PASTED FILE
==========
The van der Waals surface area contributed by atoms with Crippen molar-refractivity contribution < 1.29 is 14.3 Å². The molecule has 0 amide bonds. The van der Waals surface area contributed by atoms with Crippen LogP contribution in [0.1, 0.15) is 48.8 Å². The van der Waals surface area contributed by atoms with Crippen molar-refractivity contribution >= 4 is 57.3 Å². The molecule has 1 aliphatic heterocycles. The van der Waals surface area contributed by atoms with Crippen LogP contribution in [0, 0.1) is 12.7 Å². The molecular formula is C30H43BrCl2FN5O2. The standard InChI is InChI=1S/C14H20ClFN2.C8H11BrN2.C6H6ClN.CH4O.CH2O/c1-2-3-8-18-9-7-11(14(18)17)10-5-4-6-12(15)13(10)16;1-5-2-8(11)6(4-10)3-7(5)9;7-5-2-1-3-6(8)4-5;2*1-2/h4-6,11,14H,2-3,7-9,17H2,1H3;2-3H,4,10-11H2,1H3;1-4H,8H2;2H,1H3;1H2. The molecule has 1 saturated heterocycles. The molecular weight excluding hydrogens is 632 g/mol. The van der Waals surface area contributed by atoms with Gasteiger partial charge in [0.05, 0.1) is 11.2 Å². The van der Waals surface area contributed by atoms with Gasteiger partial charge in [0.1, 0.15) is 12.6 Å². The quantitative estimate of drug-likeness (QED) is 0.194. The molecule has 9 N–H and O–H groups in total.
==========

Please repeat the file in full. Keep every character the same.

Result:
The van der Waals surface area contributed by atoms with Crippen molar-refractivity contribution < 1.29 is 14.3 Å². The molecule has 0 amide bonds. The van der Waals surface area contributed by atoms with Crippen LogP contribution in [0.1, 0.15) is 48.8 Å². The van der Waals surface area contributed by atoms with Crippen molar-refractivity contribution >= 4 is 57.3 Å². The molecule has 1 aliphatic heterocycles. The van der Waals surface area contributed by atoms with Crippen LogP contribution in [0, 0.1) is 12.7 Å². The molecular formula is C30H43BrCl2FN5O2. The standard InChI is InChI=1S/C14H20ClFN2.C8H11BrN2.C6H6ClN.CH4O.CH2O/c1-2-3-8-18-9-7-11(14(18)17)10-5-4-6-12(15)13(10)16;1-5-2-8(11)6(4-10)3-7(5)9;7-5-2-1-3-6(8)4-5;2*1-2/h4-6,11,14H,2-3,7-9,17H2,1H3;2-3H,4,10-11H2,1H3;1-4H,8H2;2H,1H3;1H2. The molecule has 1 saturated heterocycles. The molecular weight excluding hydrogens is 632 g/mol. The van der Waals surface area contributed by atoms with Gasteiger partial charge in [0.05, 0.1) is 11.2 Å². The van der Waals surface area contributed by atoms with Gasteiger partial charge in [0.1, 0.15) is 12.6 Å². The quantitative estimate of drug-likeness (QED) is 0.194. The molecule has 9 N–H and O–H groups in total.